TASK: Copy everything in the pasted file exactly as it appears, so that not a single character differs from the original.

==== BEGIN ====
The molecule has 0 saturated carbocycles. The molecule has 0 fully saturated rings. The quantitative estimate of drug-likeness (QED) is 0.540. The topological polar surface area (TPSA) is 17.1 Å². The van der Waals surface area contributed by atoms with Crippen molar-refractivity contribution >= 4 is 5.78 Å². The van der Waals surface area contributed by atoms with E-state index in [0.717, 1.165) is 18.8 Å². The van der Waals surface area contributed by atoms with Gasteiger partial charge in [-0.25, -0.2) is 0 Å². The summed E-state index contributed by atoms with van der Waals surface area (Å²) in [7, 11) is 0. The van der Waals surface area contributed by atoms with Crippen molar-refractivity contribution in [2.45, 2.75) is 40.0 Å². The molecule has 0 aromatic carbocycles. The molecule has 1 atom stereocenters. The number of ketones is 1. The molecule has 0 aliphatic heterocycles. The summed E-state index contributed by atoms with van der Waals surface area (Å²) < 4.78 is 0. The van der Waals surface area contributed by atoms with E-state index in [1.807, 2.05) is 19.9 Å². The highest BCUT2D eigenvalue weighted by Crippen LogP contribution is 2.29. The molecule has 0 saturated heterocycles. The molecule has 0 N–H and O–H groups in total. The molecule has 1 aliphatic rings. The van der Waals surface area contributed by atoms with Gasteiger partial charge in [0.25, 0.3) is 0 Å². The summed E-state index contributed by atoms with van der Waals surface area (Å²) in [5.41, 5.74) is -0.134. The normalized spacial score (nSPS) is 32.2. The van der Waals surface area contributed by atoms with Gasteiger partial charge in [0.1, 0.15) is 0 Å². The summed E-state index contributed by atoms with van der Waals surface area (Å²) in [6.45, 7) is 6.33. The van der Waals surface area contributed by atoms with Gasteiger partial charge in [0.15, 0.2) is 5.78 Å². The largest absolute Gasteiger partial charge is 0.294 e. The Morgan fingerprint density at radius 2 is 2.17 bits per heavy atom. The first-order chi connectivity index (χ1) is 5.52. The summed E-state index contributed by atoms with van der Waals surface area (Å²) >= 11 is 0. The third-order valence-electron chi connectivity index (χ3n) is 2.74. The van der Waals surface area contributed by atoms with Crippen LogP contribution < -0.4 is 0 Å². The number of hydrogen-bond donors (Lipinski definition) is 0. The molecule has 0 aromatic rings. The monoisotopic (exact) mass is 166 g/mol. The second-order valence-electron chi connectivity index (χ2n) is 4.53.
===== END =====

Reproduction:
The molecule has 0 saturated carbocycles. The molecule has 0 fully saturated rings. The quantitative estimate of drug-likeness (QED) is 0.540. The topological polar surface area (TPSA) is 17.1 Å². The van der Waals surface area contributed by atoms with Crippen molar-refractivity contribution >= 4 is 5.78 Å². The van der Waals surface area contributed by atoms with E-state index in [0.717, 1.165) is 18.8 Å². The van der Waals surface area contributed by atoms with Gasteiger partial charge in [-0.25, -0.2) is 0 Å². The summed E-state index contributed by atoms with van der Waals surface area (Å²) in [7, 11) is 0. The van der Waals surface area contributed by atoms with Crippen molar-refractivity contribution in [2.45, 2.75) is 40.0 Å². The molecule has 0 aromatic carbocycles. The molecule has 1 atom stereocenters. The number of ketones is 1. The molecule has 0 aliphatic heterocycles. The summed E-state index contributed by atoms with van der Waals surface area (Å²) < 4.78 is 0. The van der Waals surface area contributed by atoms with E-state index in [1.807, 2.05) is 19.9 Å². The highest BCUT2D eigenvalue weighted by Crippen LogP contribution is 2.29. The molecule has 0 saturated heterocycles. The molecule has 0 N–H and O–H groups in total. The molecule has 1 aliphatic rings. The van der Waals surface area contributed by atoms with Gasteiger partial charge in [0.25, 0.3) is 0 Å². The summed E-state index contributed by atoms with van der Waals surface area (Å²) in [5.41, 5.74) is -0.134. The normalized spacial score (nSPS) is 32.2. The van der Waals surface area contributed by atoms with Gasteiger partial charge in [0.1, 0.15) is 0 Å². The summed E-state index contributed by atoms with van der Waals surface area (Å²) in [6.45, 7) is 6.33. The van der Waals surface area contributed by atoms with Gasteiger partial charge in [0.15, 0.2) is 5.78 Å². The largest absolute Gasteiger partial charge is 0.294 e. The Morgan fingerprint density at radius 2 is 2.17 bits per heavy atom. The first-order chi connectivity index (χ1) is 5.52. The summed E-state index contributed by atoms with van der Waals surface area (Å²) >= 11 is 0. The third-order valence-electron chi connectivity index (χ3n) is 2.74. The van der Waals surface area contributed by atoms with Crippen LogP contribution < -0.4 is 0 Å². The number of hydrogen-bond donors (Lipinski definition) is 0. The molecule has 0 aromatic rings. The monoisotopic (exact) mass is 166 g/mol. The second-order valence-electron chi connectivity index (χ2n) is 4.53.